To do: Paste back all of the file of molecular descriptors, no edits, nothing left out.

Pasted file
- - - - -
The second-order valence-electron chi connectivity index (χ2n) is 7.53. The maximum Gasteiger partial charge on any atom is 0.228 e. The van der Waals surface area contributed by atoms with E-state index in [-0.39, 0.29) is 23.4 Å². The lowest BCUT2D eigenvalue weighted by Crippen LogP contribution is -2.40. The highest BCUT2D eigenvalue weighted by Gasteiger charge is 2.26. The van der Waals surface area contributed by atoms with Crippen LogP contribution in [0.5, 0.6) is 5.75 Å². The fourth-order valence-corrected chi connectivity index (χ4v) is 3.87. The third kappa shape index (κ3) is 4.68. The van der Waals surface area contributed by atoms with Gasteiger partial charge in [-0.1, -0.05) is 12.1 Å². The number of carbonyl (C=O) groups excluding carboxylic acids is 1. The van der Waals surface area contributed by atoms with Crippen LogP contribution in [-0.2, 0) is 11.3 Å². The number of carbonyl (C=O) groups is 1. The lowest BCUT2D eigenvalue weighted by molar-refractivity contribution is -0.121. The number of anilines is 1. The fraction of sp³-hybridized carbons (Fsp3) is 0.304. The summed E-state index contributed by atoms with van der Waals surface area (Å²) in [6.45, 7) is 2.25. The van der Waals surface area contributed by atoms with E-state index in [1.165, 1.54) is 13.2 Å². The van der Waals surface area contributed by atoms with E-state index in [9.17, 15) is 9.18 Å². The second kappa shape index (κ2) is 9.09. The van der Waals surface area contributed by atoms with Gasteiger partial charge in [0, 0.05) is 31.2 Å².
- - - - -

The second-order valence-electron chi connectivity index (χ2n) is 7.53. The maximum Gasteiger partial charge on any atom is 0.228 e. The van der Waals surface area contributed by atoms with E-state index in [-0.39, 0.29) is 23.4 Å². The lowest BCUT2D eigenvalue weighted by Crippen LogP contribution is -2.40. The highest BCUT2D eigenvalue weighted by Gasteiger charge is 2.26. The van der Waals surface area contributed by atoms with Crippen LogP contribution in [0.5, 0.6) is 5.75 Å². The fourth-order valence-corrected chi connectivity index (χ4v) is 3.87. The third kappa shape index (κ3) is 4.68. The van der Waals surface area contributed by atoms with Gasteiger partial charge in [-0.1, -0.05) is 12.1 Å². The number of carbonyl (C=O) groups excluding carboxylic acids is 1. The van der Waals surface area contributed by atoms with Crippen LogP contribution in [-0.2, 0) is 11.3 Å². The number of carbonyl (C=O) groups is 1. The lowest BCUT2D eigenvalue weighted by molar-refractivity contribution is -0.121. The number of anilines is 1. The fraction of sp³-hybridized carbons (Fsp3) is 0.304. The summed E-state index contributed by atoms with van der Waals surface area (Å²) in [6.45, 7) is 2.25. The van der Waals surface area contributed by atoms with E-state index in [1.165, 1.54) is 13.2 Å². The van der Waals surface area contributed by atoms with E-state index in [9.17, 15) is 9.18 Å². The second kappa shape index (κ2) is 9.09. The van der Waals surface area contributed by atoms with Gasteiger partial charge in [0, 0.05) is 31.2 Å².